Mother Maria: Love Without End

Irene Archos | 31 March 2019

“No amount of thought will ever result in any greater formulation than the three words, ‘Love one another,’ so long as it is love to the end and without exceptions.”

–Mother Maria of Paris, Letters

Today will mark the 74th anniversary of her death in Ravensbruck Concentration Camp.  In case you needed a short reminder, Mother Maria was rounded up by the Nazis in Paris after they uncovered a letter addressed implicating her son, Yuri, and Father Dimittir Kelpinin in a scheme forging false baptismal certificates for the Jews in the poor neighborhood around Rue Roumel.   By the start of the WW2, Mother Maria was managing a home for the destitute, the mentally and physically handicapped, a sanctuary for the many refugee Russian emigres who had fled the revolution.  Had they have gotten word about how she had orchestrated a rescue plan along with the sanitation workers that involved hiding Jewish children in garbage cans and then transferring them to her house in darkness where they eventually would get transported via bakery trucks and other commercial vehicles to the South of France, they would have rounded her up sooner.  (An illustrated children’s book tells this story Silent as a Stone).

Their involvement in the Resistance eventually did them in.   While her son Yuri and Fr. Dimitri Kelpinin perished in Buchenwald camp within two years of arriving there, Mother Maria who had been used to hard labor and difficult living conditions, managed to survive for several more.  Eventually her health started failing her as she was used to giving away the meager portions of bread to her other prisoners.  Her other workmates remembered how she was always joyful.  As an idealist with deep sensitivity, she had a way of seeing the beauty even in monstrosity. On the 30th of March, it so happened that Good Friday fell on that day in the year 1945, Maria Skobotska even though she was not chosen, asked to stand in the place of another woman prisoner.  The following day, Holy Saturday, she was led into the gas chambers and surrendered her soul.  The liberation would occur only several months later.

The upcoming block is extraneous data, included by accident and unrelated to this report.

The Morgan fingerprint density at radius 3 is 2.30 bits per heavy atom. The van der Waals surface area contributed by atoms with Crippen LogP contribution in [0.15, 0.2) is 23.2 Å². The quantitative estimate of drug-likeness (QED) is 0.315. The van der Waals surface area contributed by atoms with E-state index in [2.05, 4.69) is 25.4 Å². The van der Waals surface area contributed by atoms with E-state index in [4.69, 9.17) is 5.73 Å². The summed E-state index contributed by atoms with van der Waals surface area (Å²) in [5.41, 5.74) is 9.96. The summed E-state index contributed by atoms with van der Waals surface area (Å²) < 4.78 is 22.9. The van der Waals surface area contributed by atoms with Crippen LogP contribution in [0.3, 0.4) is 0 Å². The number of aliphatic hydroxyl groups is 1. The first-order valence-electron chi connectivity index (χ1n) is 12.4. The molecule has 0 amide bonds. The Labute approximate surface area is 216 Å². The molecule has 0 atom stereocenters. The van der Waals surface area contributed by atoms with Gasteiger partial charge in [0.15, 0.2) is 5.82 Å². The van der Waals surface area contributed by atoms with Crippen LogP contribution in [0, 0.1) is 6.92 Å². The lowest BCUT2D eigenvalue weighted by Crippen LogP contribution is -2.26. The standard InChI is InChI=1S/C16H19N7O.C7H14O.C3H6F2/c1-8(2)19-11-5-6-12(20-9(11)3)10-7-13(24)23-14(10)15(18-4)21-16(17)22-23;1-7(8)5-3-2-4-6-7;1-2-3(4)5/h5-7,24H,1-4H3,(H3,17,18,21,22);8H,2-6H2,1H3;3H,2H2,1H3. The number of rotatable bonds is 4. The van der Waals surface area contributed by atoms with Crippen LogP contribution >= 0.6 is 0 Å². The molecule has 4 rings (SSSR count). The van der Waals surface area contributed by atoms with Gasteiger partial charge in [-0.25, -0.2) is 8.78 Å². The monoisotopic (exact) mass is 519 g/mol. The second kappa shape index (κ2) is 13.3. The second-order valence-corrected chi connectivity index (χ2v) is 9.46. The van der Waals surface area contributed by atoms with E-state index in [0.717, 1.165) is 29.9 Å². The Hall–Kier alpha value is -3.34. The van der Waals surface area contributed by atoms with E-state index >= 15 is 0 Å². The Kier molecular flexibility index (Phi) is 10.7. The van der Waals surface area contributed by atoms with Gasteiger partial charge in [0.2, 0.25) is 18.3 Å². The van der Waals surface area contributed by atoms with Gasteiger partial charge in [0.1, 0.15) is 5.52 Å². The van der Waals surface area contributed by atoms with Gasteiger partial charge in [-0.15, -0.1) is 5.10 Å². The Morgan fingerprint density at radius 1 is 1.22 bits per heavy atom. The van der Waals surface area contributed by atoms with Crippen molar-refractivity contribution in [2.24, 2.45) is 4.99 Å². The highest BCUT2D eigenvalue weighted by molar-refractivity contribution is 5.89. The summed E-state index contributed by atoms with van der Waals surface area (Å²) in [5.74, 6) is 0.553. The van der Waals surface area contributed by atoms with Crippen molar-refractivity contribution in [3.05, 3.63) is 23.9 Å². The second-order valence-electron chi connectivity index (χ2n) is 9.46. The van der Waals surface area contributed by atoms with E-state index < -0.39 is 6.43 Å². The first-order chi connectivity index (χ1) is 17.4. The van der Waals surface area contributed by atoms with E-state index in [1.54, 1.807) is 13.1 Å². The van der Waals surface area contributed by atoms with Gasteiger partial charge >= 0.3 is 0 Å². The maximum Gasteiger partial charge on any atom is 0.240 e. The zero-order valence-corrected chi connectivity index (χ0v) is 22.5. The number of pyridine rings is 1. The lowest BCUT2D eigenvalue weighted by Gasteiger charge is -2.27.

How is this sort of love possible? What does the story of this woman, twice divorced, a revolutionary, once an agnostic, a poor refugee, a smoker and beer drinker in her nun’s habit—what does this story have to do with us?  Perhaps the bigger question is how is love, the kind of love typified by Mother Maria, the love for the Other dictated in the Gospel compatible in the 21st century, a century that glorifies self-promotion, self-indulgence, cut throat competition, and commodification?   How is that sort of selfless love even possible for human beings in the modern era?

That is the question that started the quest for Anberin Pasha.  She and Emanuel Sebau are the producers behind the recent documentary film Love To the End.  Anberin who studied film making in the US is of Indian descent became a convert to Orthodoxy.  She fell in love with Orthodox theology because of its insistence on love.  She moved back to the US from Serbia where she had been living with her husband to study theology at Holy Cross Seminary in Brookline, Massachusettes.  She wanted to find the answer to this burning question: How can human beings, whose love is so limited, love so completely? The answer was not an intellectual exercise; it is embodied in the figure of Mother Maria.

“Mother Maria’s life was extraordinary because she turned so fully to that love,” Anberin explains, “that crucible of love where she was willing to sacrifice herself so entirely to the Other.  As long as we are bound by the logic of this world, we will not be able to comprehend it. Indeed the Gospel says as long as you are bound by the world you are not of Christ.  Mother Maria breaks every boundary of what is possible. That divine love does not function from the logic of the world.  It seems foolish and self-destructive. When looked at from human logic, it is completely illogical. But she shows how every person can transcend the limits of human love and become like Christ.”

 Anberin observes that the life of Mother Maria traces the stages of theosis, the path to salvation necessary for every Orthodox Christian. Elizaveta Yurievna Pilenko, her name before she became a nun, had rejected God after the death of her father. She lived a bohemian life, writing poetry and living among the intelligentsia.  It took the death of her daughter Anastasia to bring her to repentance.  In her letters she confessed, “. . .I am aghast at my own insignificance . . .I feel that my soul has meandered down back alleys all my life. And now I want an authentic and purified road. Not out of faith in life, but in order to justify, understand and accept death …. No amount of thought will ever result in any greater formulation than the three words, ‘Love one another,’ so long as it is love to the end and without exceptions. And then the whole of life is illumined, which is otherwise an abomination and a burden.”